Quote Originally Posted by Barb_D View Post
    Or "speaking on the subject of money" perhaps.

    (I'd find it hard to believe that anyone argues that poverty brings happiness. They may say it's not a barrier, but few people would say "If only I lost all my money and were terribly poor, then I could be happy!)
    Actually, Mahatma Gandhi did make an argument very similar to that, incorrectly in my view. Gandhiji argued that the simple life of an Indian villager as it was in the first half of the twentieth century, subsistence farming, spinning one's own yarn with which to weave one's own cloth etc., was the happiest life possible. It shows how wrong a great thinker can be.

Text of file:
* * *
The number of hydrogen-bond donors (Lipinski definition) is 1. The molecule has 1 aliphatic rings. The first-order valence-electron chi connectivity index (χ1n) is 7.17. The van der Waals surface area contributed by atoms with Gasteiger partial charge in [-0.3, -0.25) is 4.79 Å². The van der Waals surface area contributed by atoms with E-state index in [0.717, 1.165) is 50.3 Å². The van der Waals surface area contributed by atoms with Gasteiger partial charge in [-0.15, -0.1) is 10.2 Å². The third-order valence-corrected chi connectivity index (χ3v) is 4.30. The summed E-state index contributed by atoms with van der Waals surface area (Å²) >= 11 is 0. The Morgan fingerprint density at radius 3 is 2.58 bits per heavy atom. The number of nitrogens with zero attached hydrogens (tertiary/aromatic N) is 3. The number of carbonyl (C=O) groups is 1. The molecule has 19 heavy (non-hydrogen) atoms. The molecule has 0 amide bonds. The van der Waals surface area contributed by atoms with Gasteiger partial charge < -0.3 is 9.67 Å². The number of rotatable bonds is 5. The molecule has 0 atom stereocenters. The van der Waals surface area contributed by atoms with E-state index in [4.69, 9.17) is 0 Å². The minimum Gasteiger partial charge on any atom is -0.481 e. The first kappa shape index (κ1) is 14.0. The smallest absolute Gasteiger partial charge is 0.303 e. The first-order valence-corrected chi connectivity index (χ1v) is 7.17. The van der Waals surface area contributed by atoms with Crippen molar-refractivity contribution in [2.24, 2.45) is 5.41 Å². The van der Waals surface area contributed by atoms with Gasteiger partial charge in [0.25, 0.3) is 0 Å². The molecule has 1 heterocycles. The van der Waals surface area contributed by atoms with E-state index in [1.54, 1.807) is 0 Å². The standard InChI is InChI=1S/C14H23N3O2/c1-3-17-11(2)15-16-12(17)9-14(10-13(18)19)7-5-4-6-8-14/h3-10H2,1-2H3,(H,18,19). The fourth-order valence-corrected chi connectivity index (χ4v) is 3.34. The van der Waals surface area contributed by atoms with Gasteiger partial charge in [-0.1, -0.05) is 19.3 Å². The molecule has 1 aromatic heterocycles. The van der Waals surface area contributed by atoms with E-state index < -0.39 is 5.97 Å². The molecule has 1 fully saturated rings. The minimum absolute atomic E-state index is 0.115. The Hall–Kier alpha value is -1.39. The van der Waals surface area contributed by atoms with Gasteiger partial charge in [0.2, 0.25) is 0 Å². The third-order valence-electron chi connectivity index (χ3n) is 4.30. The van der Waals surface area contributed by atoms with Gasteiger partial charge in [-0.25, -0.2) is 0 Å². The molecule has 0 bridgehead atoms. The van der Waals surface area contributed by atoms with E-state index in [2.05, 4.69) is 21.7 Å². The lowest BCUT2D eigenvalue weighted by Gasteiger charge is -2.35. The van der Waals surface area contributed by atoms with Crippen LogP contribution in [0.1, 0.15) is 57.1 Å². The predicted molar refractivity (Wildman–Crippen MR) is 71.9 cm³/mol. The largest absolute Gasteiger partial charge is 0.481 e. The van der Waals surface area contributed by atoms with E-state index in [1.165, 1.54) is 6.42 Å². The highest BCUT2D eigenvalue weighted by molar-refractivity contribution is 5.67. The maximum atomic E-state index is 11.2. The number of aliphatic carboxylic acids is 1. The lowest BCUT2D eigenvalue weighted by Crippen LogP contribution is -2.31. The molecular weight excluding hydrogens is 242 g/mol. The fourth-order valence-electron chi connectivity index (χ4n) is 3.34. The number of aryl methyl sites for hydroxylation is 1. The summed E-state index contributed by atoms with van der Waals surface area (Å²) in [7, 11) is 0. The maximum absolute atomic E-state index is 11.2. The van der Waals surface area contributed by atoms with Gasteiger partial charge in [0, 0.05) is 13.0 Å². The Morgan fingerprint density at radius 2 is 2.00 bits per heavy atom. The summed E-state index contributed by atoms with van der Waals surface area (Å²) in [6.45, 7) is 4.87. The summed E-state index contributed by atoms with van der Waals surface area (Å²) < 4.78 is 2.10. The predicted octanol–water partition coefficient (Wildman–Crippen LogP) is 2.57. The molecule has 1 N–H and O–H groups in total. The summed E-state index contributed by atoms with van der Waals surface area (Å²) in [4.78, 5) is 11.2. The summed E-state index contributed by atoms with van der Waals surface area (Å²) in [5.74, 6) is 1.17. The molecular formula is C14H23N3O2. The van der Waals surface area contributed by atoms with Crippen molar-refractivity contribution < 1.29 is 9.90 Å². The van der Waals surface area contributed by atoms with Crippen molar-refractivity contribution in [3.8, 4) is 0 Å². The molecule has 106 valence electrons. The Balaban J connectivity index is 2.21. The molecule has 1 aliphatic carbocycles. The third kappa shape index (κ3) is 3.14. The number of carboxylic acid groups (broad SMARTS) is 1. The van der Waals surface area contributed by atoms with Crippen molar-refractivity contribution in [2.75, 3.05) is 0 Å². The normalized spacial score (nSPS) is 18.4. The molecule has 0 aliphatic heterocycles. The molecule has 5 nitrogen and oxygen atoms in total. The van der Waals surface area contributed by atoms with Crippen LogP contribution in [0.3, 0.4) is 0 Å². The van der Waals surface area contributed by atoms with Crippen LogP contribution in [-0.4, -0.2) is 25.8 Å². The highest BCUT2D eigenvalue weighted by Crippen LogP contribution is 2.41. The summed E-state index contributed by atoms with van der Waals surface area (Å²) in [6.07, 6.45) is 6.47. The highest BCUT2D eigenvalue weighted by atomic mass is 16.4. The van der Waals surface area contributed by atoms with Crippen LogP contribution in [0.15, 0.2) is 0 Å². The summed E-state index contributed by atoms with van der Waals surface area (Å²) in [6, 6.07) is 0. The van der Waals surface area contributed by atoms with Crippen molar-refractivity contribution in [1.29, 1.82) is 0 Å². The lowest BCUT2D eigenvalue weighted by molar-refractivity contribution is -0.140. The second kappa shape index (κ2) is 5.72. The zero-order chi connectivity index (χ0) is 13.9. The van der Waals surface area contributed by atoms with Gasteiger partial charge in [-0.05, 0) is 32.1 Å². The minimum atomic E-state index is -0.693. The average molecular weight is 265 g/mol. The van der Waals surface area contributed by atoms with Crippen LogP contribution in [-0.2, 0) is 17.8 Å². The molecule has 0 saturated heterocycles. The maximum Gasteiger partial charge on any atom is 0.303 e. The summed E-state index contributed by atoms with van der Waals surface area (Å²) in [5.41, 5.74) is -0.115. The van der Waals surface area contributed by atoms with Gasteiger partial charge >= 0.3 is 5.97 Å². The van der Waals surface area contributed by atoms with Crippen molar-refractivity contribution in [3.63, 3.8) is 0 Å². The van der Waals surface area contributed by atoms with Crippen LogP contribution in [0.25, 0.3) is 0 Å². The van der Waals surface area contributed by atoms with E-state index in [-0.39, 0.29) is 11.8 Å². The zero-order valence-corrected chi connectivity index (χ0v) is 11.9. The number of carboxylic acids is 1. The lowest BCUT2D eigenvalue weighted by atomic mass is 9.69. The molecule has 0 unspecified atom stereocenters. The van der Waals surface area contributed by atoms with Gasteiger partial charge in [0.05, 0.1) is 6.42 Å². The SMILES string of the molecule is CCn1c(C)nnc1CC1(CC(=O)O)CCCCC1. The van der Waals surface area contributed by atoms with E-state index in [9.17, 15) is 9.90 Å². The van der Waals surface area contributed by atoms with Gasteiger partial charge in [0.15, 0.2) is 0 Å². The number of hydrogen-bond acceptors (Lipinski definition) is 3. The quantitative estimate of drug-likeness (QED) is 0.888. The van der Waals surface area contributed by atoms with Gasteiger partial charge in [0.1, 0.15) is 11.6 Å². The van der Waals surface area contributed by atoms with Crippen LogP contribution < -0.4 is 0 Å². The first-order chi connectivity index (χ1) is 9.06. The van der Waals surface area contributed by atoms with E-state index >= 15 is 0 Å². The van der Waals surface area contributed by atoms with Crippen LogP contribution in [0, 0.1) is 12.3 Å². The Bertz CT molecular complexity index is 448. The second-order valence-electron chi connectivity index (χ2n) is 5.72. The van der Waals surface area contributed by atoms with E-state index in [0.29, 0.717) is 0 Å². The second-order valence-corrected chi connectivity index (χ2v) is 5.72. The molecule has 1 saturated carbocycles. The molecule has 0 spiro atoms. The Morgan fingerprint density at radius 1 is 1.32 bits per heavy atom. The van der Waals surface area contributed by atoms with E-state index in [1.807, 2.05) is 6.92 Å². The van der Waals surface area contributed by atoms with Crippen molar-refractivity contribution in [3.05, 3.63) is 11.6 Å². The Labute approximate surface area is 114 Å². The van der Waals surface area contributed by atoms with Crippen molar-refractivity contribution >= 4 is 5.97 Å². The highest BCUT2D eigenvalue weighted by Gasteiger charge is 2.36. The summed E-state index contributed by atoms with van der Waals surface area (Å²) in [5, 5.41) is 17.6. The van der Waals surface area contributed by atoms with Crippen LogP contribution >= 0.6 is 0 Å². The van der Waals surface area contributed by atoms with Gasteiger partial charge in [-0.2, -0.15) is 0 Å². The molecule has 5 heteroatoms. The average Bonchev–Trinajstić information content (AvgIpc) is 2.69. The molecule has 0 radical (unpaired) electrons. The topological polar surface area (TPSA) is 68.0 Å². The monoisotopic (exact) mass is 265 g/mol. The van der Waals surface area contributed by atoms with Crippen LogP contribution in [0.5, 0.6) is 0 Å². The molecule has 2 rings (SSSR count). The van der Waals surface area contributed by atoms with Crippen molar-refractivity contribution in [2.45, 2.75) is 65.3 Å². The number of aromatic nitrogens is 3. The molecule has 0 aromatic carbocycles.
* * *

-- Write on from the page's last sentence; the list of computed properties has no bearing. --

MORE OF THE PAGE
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    #5

    Re: On the line of...

    Quote Originally Posted by Barb_D View Post
    (I'd find it hard to believe that anyone argues that poverty brings happiness. They may say it's not a barrier, but few people would say "If only I lost all my money and were terribly poor, then I could be happy!)
    Me too, but today people go astray standing for the other utmost - many preach that every Christian should be wealthy and even write books entitled "How to be rich", instead of simply being grateful for everything God has for them.
    Dear folks, I am an ESL student so don't ever hesitate to correct me, even the slightest details!

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    #6

    Re: On the line of...

    Quote Originally Posted by probus View Post